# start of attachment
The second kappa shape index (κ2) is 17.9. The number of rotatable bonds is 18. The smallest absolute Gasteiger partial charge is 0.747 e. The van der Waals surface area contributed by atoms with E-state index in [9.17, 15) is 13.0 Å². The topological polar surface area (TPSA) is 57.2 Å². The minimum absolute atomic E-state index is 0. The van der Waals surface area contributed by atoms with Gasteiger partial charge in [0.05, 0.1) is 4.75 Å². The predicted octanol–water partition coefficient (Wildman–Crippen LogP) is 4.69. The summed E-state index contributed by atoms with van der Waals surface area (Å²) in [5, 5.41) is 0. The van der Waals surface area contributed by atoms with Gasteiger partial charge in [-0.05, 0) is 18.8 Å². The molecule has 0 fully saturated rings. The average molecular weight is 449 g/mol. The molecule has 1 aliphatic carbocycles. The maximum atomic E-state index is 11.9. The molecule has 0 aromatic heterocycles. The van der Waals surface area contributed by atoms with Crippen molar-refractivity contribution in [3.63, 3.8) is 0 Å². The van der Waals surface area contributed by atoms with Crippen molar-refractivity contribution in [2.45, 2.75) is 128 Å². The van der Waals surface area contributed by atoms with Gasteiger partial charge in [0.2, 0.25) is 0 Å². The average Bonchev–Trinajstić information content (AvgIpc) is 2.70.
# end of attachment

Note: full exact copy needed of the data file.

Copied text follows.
The second kappa shape index (κ2) is 17.9. The number of rotatable bonds is 18. The smallest absolute Gasteiger partial charge is 0.747 e. The van der Waals surface area contributed by atoms with E-state index in [9.17, 15) is 13.0 Å². The topological polar surface area (TPSA) is 57.2 Å². The minimum absolute atomic E-state index is 0. The van der Waals surface area contributed by atoms with Gasteiger partial charge in [0.05, 0.1) is 4.75 Å². The predicted octanol–water partition coefficient (Wildman–Crippen LogP) is 4.69. The summed E-state index contributed by atoms with van der Waals surface area (Å²) in [5, 5.41) is 0. The van der Waals surface area contributed by atoms with Gasteiger partial charge in [-0.05, 0) is 18.8 Å². The molecule has 0 fully saturated rings. The average molecular weight is 449 g/mol. The molecule has 1 aliphatic carbocycles. The maximum atomic E-state index is 11.9. The molecule has 0 aromatic heterocycles. The van der Waals surface area contributed by atoms with Crippen molar-refractivity contribution in [3.63, 3.8) is 0 Å². The van der Waals surface area contributed by atoms with Crippen molar-refractivity contribution in [2.45, 2.75) is 128 Å². The van der Waals surface area contributed by atoms with Gasteiger partial charge in [0.2, 0.25) is 0 Å². The average Bonchev–Trinajstić information content (AvgIpc) is 2.70.